The Sinful Pleasures of Day Trading

April 28, 1999

Just as teenagers are going to find out about sex, adults are going to find out about day trading.

Say this for the kids, at least they're using condoms.

It's the thrill-seeking grownups we need to worry about. Many were once content to hope they would someday sell their screenplays to Hollywood, or patent some fabulously clever kitchen device.

Now they dream of rolling out of bed at 9, settling down in front of the computer in slippers and sweats, and deftly siphoning five grand from the yen, soybean or Nasdaq markets before lunch.

What a life! For some, of course, it's no dream. There are at-home traders who make that kind of money on average every day.

But not many. And for every winner there are far more losers who will profoundly regret the day they gave up their boring jobs, rotten wages and two-hour commutes for a shot at easy street.

I've known both kinds, since the daily newsletter I publish is geared to traders of stocks, commodities and options.

One of them, a guy I'll call Ken who took up the game just six months ago, wrote to tell me he's up $173,000 so far. He just put $60,000 of into a new kitchen.

That's not bad for someone who was driving a cab when he arrived in San Francisco and who more recently was selling real estate.

I wish I could say it was my advice that changed his life, but I'm just one of a half-dozen advisors that he follows. In fact, he's outperformed me by far in recent months and could probably teach all of us gurus a thing or two.

It's not beginner's luck, either, but a potent combination of brains and diligence that has made Ken a successful trader in the space of a few months.

Never have I known anyone more committed to profitability. During the short time he has been involved in the market, he evidently has read and absorbed the contents of a small library of books on trading, incorporating their most valuable ideas into his daily regimen.

He also has mastered the vast resources available to traders on the Internet and could probably tell you exactly how many seconds it takes to place a trade using any online broker.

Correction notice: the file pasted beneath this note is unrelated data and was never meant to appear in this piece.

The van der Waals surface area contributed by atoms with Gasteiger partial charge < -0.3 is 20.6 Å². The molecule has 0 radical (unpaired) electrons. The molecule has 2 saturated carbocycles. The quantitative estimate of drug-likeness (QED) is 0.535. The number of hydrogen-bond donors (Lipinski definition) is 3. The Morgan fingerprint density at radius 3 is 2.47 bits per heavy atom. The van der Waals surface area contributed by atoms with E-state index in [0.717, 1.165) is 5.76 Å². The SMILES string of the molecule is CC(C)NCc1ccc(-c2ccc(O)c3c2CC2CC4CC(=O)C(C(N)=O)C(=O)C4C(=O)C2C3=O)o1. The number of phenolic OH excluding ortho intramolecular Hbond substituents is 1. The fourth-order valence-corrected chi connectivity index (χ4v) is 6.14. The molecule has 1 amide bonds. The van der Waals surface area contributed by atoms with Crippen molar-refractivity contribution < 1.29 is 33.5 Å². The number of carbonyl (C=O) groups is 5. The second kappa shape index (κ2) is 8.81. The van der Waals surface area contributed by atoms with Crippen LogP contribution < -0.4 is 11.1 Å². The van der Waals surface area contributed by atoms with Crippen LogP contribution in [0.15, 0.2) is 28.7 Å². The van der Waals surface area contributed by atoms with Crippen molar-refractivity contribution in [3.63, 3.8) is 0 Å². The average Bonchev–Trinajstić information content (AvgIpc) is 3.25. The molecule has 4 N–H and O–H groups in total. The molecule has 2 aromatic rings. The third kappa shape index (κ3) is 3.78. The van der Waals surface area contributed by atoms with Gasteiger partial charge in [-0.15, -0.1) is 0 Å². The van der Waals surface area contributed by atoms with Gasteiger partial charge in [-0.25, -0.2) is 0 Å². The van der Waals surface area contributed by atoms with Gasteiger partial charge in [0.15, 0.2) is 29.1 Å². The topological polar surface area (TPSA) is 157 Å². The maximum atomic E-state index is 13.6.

Ken has never been tested by a bear market, though, and that is why his unflinching confidence is as yet fragile and immature. "I can't see how investing in some of the most successful companies in the orld could be risky over the long term," he says.

Historically speaking, he's right, of course, but it remains to be seen whether his deep faith in history will abide the stock market's next grizzly inquisition. But as long as share averages keep rising, naiveté will surely be his magic charm.

Lest Ken's success tempt too many of you from the warmth of the corporate womb, here are some cautionary thoughts of my own that have evolved over the 35 years I have been a student of the stock market, a trader and an options market-maker.

  • In the zero-sum game of day trading, patsies do not long survive. The competition eats nails for breakfast, flies to Vegas at least twice a year to play poker or gin rummy, and knows the point spread for each and every NFL game.
     
  • Forget about paper-trading, because it'll be the easiest million you've ever make. Put up real money, trade small, then try to figure out as fast as you can how those gin rummy hustlers have contrived to take a piece of your stake every day.
     
  • Pick a trading system, any trading system, and learn everything you can about it. Some say they don't work, but the fact is they all work to the extent they enable us to methodically observe and record in revelatory detail the behavior of stocks, futures, indexes and commodities.
     
  • If you discern a pattern that can make you money, exploit it while it lasts. The supply of simple but effective tricks is constantly mutating and therefore inexhaustible.
     
  • Before you start trading electronically on the Internet, use a human broker, who can catch the mistakes you are certain to make as a novice. And if the broker should make you money, stick with him or her until one of you dies, and the hell with the Internet.
     
  • Tune out the boasts of at-home traders who claim they made $40,000 last week, because either they are lying or they lost $50,000 the week before.
     
  • Shun the strip-mall tickertape parlors that are proliferating like kudzu to accommodate growing hoards of rookie traders. Most are after your commission income and will encourage you to overtrade.
     
  • Have an escape plan for that day when brokers are too shell-shocked by market history in the making to pick up their phones. That day is surely coming, and you don't want to be groping blindly for an exit when it does.
In 1792 the U.S. Congress adopted a bimetallic standard (gold and silver) for the new nation's currency - with gold valued at $19.30 per troy ounce